Squash and stretch is at the core of the animation principles. It is what gives some elasticity and flexibility to your animation. When an object hits the ground, the impact drawing will be really squashed. As it bounces off the ground, it will stretch in the opposite direction. The stronger the squash and stretch is, the smoother and bouncier the animation will look. Also, hard objects such as a bowling ball require less squashing or stretching so that the heavy and solid illusion remains. As you squash and stretch an object, it is really important to maintain the volume of the object. When you squash something down, you need to proportionally stretch it sideways, otherwise, the object will look like it is getting smaller.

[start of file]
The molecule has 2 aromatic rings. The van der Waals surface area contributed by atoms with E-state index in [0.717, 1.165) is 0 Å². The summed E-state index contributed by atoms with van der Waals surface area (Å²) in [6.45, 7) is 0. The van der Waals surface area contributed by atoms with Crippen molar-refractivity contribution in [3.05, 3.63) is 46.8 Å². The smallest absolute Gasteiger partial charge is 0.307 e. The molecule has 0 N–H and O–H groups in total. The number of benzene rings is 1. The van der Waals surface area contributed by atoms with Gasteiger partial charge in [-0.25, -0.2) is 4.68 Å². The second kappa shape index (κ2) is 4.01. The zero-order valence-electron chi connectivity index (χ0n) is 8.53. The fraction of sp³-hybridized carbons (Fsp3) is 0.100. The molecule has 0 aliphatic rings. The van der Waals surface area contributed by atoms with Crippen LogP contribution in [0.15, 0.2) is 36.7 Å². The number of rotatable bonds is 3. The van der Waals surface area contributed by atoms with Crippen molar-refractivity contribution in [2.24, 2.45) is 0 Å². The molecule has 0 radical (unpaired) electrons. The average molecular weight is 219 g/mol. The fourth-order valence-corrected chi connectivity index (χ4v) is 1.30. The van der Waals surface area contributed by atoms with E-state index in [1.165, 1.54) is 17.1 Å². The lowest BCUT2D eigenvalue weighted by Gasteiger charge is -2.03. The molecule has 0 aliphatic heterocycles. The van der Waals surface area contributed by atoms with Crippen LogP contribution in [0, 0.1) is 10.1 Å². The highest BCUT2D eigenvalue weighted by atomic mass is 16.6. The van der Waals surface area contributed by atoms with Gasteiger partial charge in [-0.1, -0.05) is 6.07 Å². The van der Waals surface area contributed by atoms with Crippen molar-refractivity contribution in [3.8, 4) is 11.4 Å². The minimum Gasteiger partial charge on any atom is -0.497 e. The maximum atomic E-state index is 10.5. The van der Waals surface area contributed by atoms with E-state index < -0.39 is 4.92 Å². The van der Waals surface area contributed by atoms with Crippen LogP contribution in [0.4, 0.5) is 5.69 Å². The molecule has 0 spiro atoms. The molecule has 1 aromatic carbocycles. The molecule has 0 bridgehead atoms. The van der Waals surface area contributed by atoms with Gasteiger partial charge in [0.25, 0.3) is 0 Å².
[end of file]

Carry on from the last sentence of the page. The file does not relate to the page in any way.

Squash and stretch adds reality to the animated drawing, with more levels of action and emotion included in every action.
Consider these points:
- Living shapes are organic, therefore they don't progress from position to position rigidly. For example, smiling changes the shape of the cheeks, while bending an arm causes the muscles on both sides of the elbow to change shape.
- Exaggeration: The more squash and stretch, the more cartoony the animation will feel.
- It is important to consider the composition of the object when squashing and stretching.
- Volume must be conserved throughout the operation. You don't want your characters to gain weight every time they smile!